—The last thing fifth-seeded Federer needed is having to face both sides of the Spanish coin. But he may have to contend with both the firepower of resurgent Fernando Verdasco in the third round and the consistency and doggedness of David Ferrer in the quarterfinals.

—Grigor Dimitrov, up to No. 15 in the seedings, is in that group also, and a quarterfinal against his idol Federer would attract a lot of interest.

—But Ferrer, a runner-up here last year (to Andy Murray) after holding match point in the final, is the one to watch. He’s returning from injury, well-rested, and—we hope—healthy and fit again.

—The big distinction of the fourth quarter is that it contains Djokovic and Murray, meaning they’re penciled in to meet in the quarterfinals. The good news for both men is that they might be able to marshal their resources for that projected clash.

—This quarter contains a fair number of re-treads (led by Marcos Baghdatis and Nikolay Davydenko), and the highest seed after Djokovic may be soft titan Jo-Wilfried Tsonga (he’s No. 11). Ernests Gulbis is in this quarter as well, and the exuberant, brash Latvian could meet Djokovic in the fourth round.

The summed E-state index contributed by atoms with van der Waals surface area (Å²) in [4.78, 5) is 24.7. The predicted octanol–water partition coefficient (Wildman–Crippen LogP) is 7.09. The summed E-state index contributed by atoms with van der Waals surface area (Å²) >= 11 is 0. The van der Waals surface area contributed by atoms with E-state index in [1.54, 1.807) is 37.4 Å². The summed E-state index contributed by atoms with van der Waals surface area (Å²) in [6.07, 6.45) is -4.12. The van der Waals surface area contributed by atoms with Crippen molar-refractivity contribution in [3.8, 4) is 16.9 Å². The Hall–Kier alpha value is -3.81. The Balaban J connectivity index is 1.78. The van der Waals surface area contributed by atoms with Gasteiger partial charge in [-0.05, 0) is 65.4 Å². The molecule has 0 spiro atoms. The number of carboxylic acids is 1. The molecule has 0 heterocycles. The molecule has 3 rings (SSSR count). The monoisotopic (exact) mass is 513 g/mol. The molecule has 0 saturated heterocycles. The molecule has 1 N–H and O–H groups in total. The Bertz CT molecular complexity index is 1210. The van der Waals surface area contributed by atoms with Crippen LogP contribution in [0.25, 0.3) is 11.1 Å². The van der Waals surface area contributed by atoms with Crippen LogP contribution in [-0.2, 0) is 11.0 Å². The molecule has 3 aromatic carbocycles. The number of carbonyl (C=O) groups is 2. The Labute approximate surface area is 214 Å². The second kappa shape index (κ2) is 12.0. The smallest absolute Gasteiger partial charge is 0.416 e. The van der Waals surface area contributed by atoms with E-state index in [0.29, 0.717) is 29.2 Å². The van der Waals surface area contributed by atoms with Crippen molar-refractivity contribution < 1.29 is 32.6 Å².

—Despite the possibility of Gulbis knocking off the Indian Wells champion, this final quarter is the one where the familiar big name—Murray or Djokovic—has the best chance of making it through to the semis.

The Women

—Top-seeded Serena Williams has a manageable task. Angelique Kerber is struggling, Sara Errani is slipping, and Sam Stosur is as baffling as ever. But Yaroslava Shvedova seems like a very tough opening-round opponent for Williams, should she knock off Francesca Schiavone.